Measuring diameters of distant stars

One more indicator that gamma-ray telescopes, and their scientists, are more than meets the eye.

High angular resolution observations at optical wavelengths provide valuable insights into stellar astrophysics. It also enables direct measurements of fundamental stellar parameters and the probing of stellar atmospheres, circumstellar disks, the elongation of rapidly rotating stars, and the pulsations of Cepheid variable stars.

In a new study, scientists implemented a stellar intensity interferometry system developed for the four VERITAS imaging atmospheric Cherenkov telescopes to measure the angular diameter of the two sub-milliarcsecond stars Canis Majoris and Orionis.

Originally demonstrated for the first time 50 years ago, the Stellar Intensity Interferometry technique could be a secondary use for other gamma-ray observatories as well, including the upcoming Cherenkov Telescope Array (CTA).

Nolan Matthews from the University of Utah said, “Interferometry has been widely successful in achieving the angular resolution needed to resolve stars spatially, and we’ve demonstrated the capability to perform optical intensity interferometry measurements with an array of many telescopes that in turn will help to improve our understanding of stellar systems.”

For the most part, the VERITAS telescopes monitor the sky for faint blue flashes of Cherenkov light that are delivered when gamma rays from the cosmos hit Earth’s atmosphere. In any case, these perceptions are constrained to dark moonless hours. The team used time during which VERITAS can’t perform its normal observations in December 2019.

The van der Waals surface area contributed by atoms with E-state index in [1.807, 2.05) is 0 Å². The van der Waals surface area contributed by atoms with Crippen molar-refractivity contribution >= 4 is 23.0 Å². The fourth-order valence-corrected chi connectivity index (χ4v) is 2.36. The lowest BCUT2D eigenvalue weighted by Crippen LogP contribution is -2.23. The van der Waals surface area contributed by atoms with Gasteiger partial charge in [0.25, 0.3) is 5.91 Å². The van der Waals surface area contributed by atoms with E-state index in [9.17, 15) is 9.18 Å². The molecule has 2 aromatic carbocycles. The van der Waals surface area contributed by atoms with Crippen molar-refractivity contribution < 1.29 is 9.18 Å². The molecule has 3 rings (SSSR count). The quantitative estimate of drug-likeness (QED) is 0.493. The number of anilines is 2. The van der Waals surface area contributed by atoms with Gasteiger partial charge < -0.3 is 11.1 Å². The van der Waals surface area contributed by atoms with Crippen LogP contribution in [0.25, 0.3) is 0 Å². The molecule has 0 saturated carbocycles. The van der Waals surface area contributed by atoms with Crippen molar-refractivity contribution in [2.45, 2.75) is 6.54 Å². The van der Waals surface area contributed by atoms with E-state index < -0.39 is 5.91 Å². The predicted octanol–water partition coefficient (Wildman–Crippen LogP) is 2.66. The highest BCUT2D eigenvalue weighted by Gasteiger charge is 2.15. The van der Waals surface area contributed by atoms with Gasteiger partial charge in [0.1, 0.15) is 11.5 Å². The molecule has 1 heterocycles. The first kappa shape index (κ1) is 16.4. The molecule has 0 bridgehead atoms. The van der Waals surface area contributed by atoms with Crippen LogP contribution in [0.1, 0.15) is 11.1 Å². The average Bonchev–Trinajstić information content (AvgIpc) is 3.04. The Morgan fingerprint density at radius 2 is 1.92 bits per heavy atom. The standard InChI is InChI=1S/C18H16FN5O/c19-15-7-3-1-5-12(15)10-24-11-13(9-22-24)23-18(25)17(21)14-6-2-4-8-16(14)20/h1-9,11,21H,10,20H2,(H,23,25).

Principal Investigator David Kieda from the University of Utah said, “Modern electronics allow us to combine light signals from each telescope computationally. The resulting instrument has the optical resolution of a football-field-sized reflector. This is the first demonstration of the original Hanbury Brown and Twiss technique using an array of optical telescopes.”

Scientists observed both stars for several hours. The measurements resulted in angular diameters of 0.523 milliarcseconds for Beta Canis Majoris and 0.631 milliarcseconds for Epsilon Orionis.

DESY scientist Tarek Hassan who was involved in the analysis of the VERITAS measurements, said, “The measured values for both stars are in good agreement with previous measurements with the same technique made with the Narrabri telescopes in the 1970s.”

Using modern electronics, scientists have proven that dozens of telescopes could be combined. This could prove an exciting option for the future Cherenkov Telescope Array. It will be the world’s most astronomical gamma-ray observatory. CTA will feature gamma-ray telescopes in three size classes, DESY is responsible for the medium-sized telescopes.

Hassan said“CTA will employ up to 99 telescopes with kilometer baseline in the southern hemisphere and 19 telescopes with several hundred-meter baselines in the Northern hemisphere. Performing Stellar Intensity Interferometry measurements with the future CTA would allow us to study stars with unparalleled angular resolution.”

The team led by astronomers from the Harvard & Smithsonian Center for Astrophysics (CfA) and the University of Utah and including scientists from DESY.

Journal Reference:
  1. A. U. Abeysekara et al. Demonstration of stellar intensity interferometry with the four VERITAS telescopes, Nature Astronomy (2020). DOI: 10.1038/s41550-020-1143-y

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